Opinion: The uncomfortable stock market truth: This late pandemic crash, though painful, is necessary

Traders work on the floor of the New York Stock Exchange in New York City on May 3.BRENDAN McDERMID/Reuters

No one wants to hear this, especially not someone sitting on a portfolio of stocks they dreamed of profiting from until retirement, but it has to be said: the current stock market crash is necessary. And unavoidable.

It’s hard to hear, because the pain is very real. But this torture could not be dodged forever, and the longer we lived in a fantasy land, the worse the collapse would be.

It’s now clear to most Canadians that ultra-low interest rates have fueled the unprecedented spike in house prices since 2015 – and particularly since the outbreak of the pandemic in March 2020, when rates were slashed to zero. What is not talked about enough is that the same phenomenon has played out in venture capital and public equity markets.

Record levels of venture capital funding, in the midst of a pandemic, never made much sense, because no one knew what the future looked like. The S&P 500 soaring 26% in one year, as in 2021, was not normal either.

The dream remedy would be a soft landing that would rid private and public markets of their scum. But the uncomfortable truth is that such a thing is almost impossible.

Blame it on our brain. When investors make 10%, they feel good, there’s an extra bounce in their step. But when they lose the same amount, it’s like someone died. And the bad vibes become contagious. That’s why even a venerable company like Netflix Inc. NFLX-Q has seen its share price fall by two-thirds this year.

Who is to blame? Almost everyone, in their own way. But among the top influencers, the prominence of Silicon Valley cannot be underestimated. Returns from unprofitable private companies over the past decade have been so shockingly high that the venture capital mentality of backing startups for years and years to help them grow has spilled over into public markets. .

At the end of 2019, companies like SoftBank, which deliberately flooded its unprofitable startups with endless money, just to help them outlast their competitors, distorted venture capital standards to such a degree that a reckoning was finally preparing. WeWork, a disaster company, tried to go public in the fall of 2019, and public investors balked at its bold attempt.

Then the pandemic hit and the excess set records that were once unthinkable. Western governments and central banks flooded their financial systems with liquidity, much of which turned into financial assets.

And with interest rates back near zero, investors could borrow for next to nothing to boost their returns. Many of them were retail traders in their 20s and 30s who had never felt the pain of a margin call. In October, margin debt in the United States hit a record high of US$936 billion, 70% more than the amount borrowed for investment purposes in February 2020.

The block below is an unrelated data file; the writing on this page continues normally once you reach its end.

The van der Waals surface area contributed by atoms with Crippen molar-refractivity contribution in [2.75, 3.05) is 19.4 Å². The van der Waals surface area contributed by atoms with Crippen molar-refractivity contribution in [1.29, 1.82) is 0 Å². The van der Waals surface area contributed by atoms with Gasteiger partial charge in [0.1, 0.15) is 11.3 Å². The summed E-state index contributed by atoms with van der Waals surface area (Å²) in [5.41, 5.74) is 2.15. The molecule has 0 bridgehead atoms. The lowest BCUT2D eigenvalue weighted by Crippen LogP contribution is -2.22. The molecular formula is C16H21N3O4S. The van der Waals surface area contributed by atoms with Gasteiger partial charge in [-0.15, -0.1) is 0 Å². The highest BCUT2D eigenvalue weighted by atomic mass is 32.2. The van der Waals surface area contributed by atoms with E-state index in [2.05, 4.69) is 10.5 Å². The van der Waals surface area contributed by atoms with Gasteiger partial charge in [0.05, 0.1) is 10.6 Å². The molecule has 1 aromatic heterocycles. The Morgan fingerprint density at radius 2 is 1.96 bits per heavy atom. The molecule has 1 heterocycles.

With cash flowing like water, venture capitalists were raising unimaginable amounts of it – and deploying it just as quickly. In March 2021, New York-based venture capital giant Tiger Global raised US$6.7 billion. By September, it had already funded 170 seed deals. Public investors bought the hype. They all thought a new economic order was coming. Zoom ZM-Q was the future. Platoon PTON-Q was also.

The negligent attitude, in turn, has helped fuel reckless corporate behavior. Mispriced mergers and acquisitions are among the worst value destroyers known to mankind – just ask any mining investor who endured the last commodity supercycle. Because of this story, smart executives won’t pay too much for offers. The best of them are shy to pay more than 15 times a target’s winnings.

Yet a year ago, just months before the tech rout began, Montreal-based Lightspeed Commerce Inc. LSPD-Tone of Canada’s supposed tech darlings, bought two companies 15 times Sales.

It all went on for so long that it started to feel like there was no turning back. But then the economy caught up, inflation set in, and sheer fear of rate hikes sparked the tech sector rout. Lightspeed’s stock has fallen 83% from its September high.

If rates were the only problem, it is possible that the stock market crash could have been contained. But then Russia invaded Ukraine, and now major Chinese cities are back on lockdown, snarling supply chains again. There is a new economic order for a little while at least, nothing close to what many investors once assumed would play out.

In a note to investors this week, equity BofA Securities analysts have warned that this coming quarter is the “end of the euphoria”.

“Beneath the surface, two major COVID demand reversals are occurring this quarter,” they wrote. The first is “a rapid shift from large rate-sensitive items (housing and auto) to services, which we believe will be a headwind for S&P earnings.” In other words, restaurant spending does not help the stock market.

The second is a reset in tech valuations — and that’s something seasoned venture capitalists are also starting to publicly warn about.

Late last week, Bill Gurley of Benchmark, a well-known venture capital firm, warned in a series of tweets that “an entire generation of entrepreneurs and tech investors built their entire outlook on valuation during the second half of an incredible 13-year bull run. The process of “unlearning” could be painful, surprising and confusing to many. »

He added: “Previous ‘all-time highs’ don’t matter at all. It’s not ‘cheap’ because it’s down 70%. Forget those prices that happened.

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